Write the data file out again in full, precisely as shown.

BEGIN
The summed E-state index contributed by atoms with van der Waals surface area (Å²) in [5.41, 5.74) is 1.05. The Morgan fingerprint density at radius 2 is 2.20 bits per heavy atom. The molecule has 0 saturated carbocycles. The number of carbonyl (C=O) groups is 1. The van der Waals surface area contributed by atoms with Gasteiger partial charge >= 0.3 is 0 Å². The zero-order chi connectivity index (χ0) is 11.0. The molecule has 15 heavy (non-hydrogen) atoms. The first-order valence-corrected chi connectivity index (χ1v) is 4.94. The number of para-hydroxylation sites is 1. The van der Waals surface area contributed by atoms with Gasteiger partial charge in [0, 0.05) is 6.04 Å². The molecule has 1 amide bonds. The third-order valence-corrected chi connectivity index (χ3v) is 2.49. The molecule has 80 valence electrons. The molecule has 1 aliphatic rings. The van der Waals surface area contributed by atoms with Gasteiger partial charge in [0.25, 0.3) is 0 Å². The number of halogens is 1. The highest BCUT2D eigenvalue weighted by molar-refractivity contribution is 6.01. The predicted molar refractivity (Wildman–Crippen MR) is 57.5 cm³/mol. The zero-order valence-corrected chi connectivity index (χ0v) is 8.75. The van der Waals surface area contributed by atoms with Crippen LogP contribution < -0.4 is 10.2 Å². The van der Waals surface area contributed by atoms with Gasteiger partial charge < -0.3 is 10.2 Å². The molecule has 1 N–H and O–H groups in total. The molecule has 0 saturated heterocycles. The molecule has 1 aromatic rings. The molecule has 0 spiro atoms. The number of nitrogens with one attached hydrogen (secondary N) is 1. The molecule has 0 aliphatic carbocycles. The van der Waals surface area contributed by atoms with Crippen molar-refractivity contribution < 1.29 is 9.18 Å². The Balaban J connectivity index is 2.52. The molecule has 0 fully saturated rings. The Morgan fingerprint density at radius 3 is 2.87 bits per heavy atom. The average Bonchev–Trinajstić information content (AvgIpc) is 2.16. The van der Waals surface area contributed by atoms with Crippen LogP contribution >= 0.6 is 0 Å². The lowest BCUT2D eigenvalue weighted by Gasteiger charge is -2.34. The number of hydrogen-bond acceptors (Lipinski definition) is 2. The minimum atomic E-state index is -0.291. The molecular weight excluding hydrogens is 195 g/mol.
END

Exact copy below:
The summed E-state index contributed by atoms with van der Waals surface area (Å²) in [5.41, 5.74) is 1.05. The Morgan fingerprint density at radius 2 is 2.20 bits per heavy atom. The molecule has 0 saturated carbocycles. The number of carbonyl (C=O) groups is 1. The van der Waals surface area contributed by atoms with Gasteiger partial charge >= 0.3 is 0 Å². The zero-order chi connectivity index (χ0) is 11.0. The molecule has 15 heavy (non-hydrogen) atoms. The first-order valence-corrected chi connectivity index (χ1v) is 4.94. The number of para-hydroxylation sites is 1. The van der Waals surface area contributed by atoms with Gasteiger partial charge in [0, 0.05) is 6.04 Å². The molecule has 1 amide bonds. The third-order valence-corrected chi connectivity index (χ3v) is 2.49. The molecule has 80 valence electrons. The molecule has 1 aliphatic rings. The van der Waals surface area contributed by atoms with Gasteiger partial charge in [0.25, 0.3) is 0 Å². The number of halogens is 1. The highest BCUT2D eigenvalue weighted by molar-refractivity contribution is 6.01. The predicted molar refractivity (Wildman–Crippen MR) is 57.5 cm³/mol. The zero-order valence-corrected chi connectivity index (χ0v) is 8.75. The van der Waals surface area contributed by atoms with Crippen LogP contribution < -0.4 is 10.2 Å². The van der Waals surface area contributed by atoms with Gasteiger partial charge < -0.3 is 10.2 Å². The molecule has 1 N–H and O–H groups in total. The molecule has 0 saturated heterocycles. The molecule has 1 aromatic rings. The molecule has 0 spiro atoms. The number of nitrogens with one attached hydrogen (secondary N) is 1. The molecule has 0 aliphatic carbocycles. The van der Waals surface area contributed by atoms with Crippen molar-refractivity contribution < 1.29 is 9.18 Å². The Balaban J connectivity index is 2.52. The molecule has 0 fully saturated rings. The Morgan fingerprint density at radius 3 is 2.87 bits per heavy atom. The average Bonchev–Trinajstić information content (AvgIpc) is 2.16. The van der Waals surface area contributed by atoms with Crippen LogP contribution >= 0.6 is 0 Å². The lowest BCUT2D eigenvalue weighted by Gasteiger charge is -2.34. The number of hydrogen-bond acceptors (Lipinski definition) is 2. The minimum atomic E-state index is -0.291. The molecular weight excluding hydrogens is 195 g/mol.